I stopped drinking cows’ milk (I drink almond milk only, and not a lot of it) because the way we treat dairy cows is awful.
I have dramatically cut back on my red meat intake. I was never big into cooking red meat at home and have generally stuck to fish or chicken when preparing food at home, but now I’m looking to only purchase happy meat. I’m currently seeking the best butcher shop King County where I can find pasture raised, humanely treated and environmentally sustainable animal products - including cheese. (If you have suggestions, let me know! I’ve got 3 on my list to check out.)
In Miami, I was lucky enough to be close enough to work to walk or bike. I’m doing that again in Seattle – where the weather is, on average, 40 degrees colder pretty much every day of the year, and rainy at least ¾ of the year. A new parking policy at work incentivizes me so I'm biking or walking 80% of my workdays or more. That’s some next level sh*t right there.
I switched off paper towels, napkins and tissues and use reusable cotton napkins (they serve a dual-function as a handkerchief!)
I keep mason and other glass jars after I purchase a sauce or a jarred product, and reuse them as glassware, vases, and containers for buying in bulk.
I use cloth towels for cleaning floors, windows, dusting, and mopping – instead of disposable pads or paper towels.
Use reusable razors, not disposable.
In fact, use pretty much reusable everything, if you can.
I used to hike, but now I HIKE. PNW hiking is not east-coast hiking. In Florida, I probably averaged 5 or 6 miles – in Washington I’ve done up to 12. And sorry, east-coasters, but ya’ll ain’t got real mountains like we do. I’ve hiked to the top of Mt. St. Helens at 8,366 feet. The elevation in Florida is, on average, 6 feet – and apparently, a place called Hobe Mountain is the highest point in South Florida: at 86 feet above sea level (and I’ve never heard of it). Even when I solo-hiked Mount Washington in New Hampshire, the highest mountain on the East Coast, that was 6,288 feet in elevation.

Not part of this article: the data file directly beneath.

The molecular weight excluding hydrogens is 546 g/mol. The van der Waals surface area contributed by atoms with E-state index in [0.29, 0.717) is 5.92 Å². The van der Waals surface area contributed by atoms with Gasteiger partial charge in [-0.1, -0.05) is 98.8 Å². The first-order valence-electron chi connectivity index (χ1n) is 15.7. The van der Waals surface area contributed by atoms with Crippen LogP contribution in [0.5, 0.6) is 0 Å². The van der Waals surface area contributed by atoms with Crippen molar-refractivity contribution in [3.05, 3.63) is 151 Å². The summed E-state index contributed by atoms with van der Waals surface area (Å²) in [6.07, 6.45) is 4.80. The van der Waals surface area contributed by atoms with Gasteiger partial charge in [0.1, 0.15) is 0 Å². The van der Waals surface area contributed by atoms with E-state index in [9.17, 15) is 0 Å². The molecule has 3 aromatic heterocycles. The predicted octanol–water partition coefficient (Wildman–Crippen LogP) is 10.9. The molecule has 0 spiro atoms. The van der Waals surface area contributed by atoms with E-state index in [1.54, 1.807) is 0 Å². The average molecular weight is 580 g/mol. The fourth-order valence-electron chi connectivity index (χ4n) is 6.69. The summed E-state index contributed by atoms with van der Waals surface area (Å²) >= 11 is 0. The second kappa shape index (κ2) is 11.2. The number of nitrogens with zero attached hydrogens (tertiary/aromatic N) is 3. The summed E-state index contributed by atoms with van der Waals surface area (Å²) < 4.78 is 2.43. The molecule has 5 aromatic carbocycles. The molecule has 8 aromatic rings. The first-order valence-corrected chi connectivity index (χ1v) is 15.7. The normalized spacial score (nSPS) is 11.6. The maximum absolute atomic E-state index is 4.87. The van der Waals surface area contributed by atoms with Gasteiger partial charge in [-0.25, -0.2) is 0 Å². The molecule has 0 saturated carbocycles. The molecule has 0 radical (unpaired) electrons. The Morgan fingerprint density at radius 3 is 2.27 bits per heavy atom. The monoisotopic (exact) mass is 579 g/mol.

Mt. St. Helens: Conquered!
I recycle or give away my unwanted clothing and household items.
I make sure to bring old/dead batteries, electronics and lightbulbs to the appropriate recycling facilities. These products can’t be thrown away.
While I’ve made a lot of changes, there are many more than can be implemented to go even greener, cleaner, and kinder!
Take public transportation whenever possible.
Switch to fair-trade only chocolate, coffee, and other food products
Switch to fair-trade, ethical and sustainable clothing, shoes and accessories. AKA non-child-slave-labor made, non-factory made, fair wage, natural cotton clothing.
Install a raingarden, rain barrel, or other green and low-impact infrastructure on your property (if you own). These features help filter rainwater to prevent pollution from getting into local streams and waterways, and can also provide a source of drinking water.
Switch to low-flush toilets, and low energy consumption lightbulbs and electronics.
Air dry your clothes.
Make sure your home is well sealed and energy efficient (no leaks around doors and windows). Solar panels are a great touch as well!
Switch to organic products, and non-toxic household cleaning products where possible.
So...do you still think you're GREEN? What other green habits have you adopted?